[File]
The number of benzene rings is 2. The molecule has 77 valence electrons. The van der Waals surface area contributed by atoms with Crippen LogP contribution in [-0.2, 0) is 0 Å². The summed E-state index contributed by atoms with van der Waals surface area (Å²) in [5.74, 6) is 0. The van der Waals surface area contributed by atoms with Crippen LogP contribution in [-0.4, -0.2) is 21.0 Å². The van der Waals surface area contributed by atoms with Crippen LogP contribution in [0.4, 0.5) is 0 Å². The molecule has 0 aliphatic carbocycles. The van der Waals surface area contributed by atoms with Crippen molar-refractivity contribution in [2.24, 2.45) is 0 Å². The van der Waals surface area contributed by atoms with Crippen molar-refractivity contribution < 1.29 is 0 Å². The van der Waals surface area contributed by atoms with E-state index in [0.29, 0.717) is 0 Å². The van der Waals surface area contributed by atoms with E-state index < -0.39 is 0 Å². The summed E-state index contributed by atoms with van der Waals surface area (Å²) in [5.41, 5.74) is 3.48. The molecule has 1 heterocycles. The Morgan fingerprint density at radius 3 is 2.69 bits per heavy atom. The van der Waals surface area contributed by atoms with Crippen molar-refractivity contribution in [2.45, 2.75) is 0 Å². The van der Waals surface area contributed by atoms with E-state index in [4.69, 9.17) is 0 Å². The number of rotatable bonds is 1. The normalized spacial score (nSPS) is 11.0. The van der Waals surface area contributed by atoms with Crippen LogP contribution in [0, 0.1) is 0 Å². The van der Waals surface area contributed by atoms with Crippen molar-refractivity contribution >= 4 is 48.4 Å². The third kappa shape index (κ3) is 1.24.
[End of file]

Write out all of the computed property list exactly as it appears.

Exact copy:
The number of benzene rings is 2. The molecule has 77 valence electrons. The van der Waals surface area contributed by atoms with Crippen LogP contribution in [-0.2, 0) is 0 Å². The summed E-state index contributed by atoms with van der Waals surface area (Å²) in [5.74, 6) is 0. The van der Waals surface area contributed by atoms with Crippen LogP contribution in [-0.4, -0.2) is 21.0 Å². The van der Waals surface area contributed by atoms with Crippen LogP contribution in [0.4, 0.5) is 0 Å². The molecule has 0 aliphatic carbocycles. The van der Waals surface area contributed by atoms with Crippen molar-refractivity contribution in [2.24, 2.45) is 0 Å². The van der Waals surface area contributed by atoms with Crippen molar-refractivity contribution < 1.29 is 0 Å². The van der Waals surface area contributed by atoms with E-state index in [0.29, 0.717) is 0 Å². The van der Waals surface area contributed by atoms with E-state index < -0.39 is 0 Å². The summed E-state index contributed by atoms with van der Waals surface area (Å²) in [5.41, 5.74) is 3.48. The molecule has 1 heterocycles. The Morgan fingerprint density at radius 3 is 2.69 bits per heavy atom. The van der Waals surface area contributed by atoms with Crippen molar-refractivity contribution in [2.45, 2.75) is 0 Å². The van der Waals surface area contributed by atoms with E-state index in [4.69, 9.17) is 0 Å². The number of rotatable bonds is 1. The normalized spacial score (nSPS) is 11.0. The van der Waals surface area contributed by atoms with Crippen LogP contribution in [0, 0.1) is 0 Å². The van der Waals surface area contributed by atoms with Crippen molar-refractivity contribution >= 4 is 48.4 Å². The third kappa shape index (κ3) is 1.24.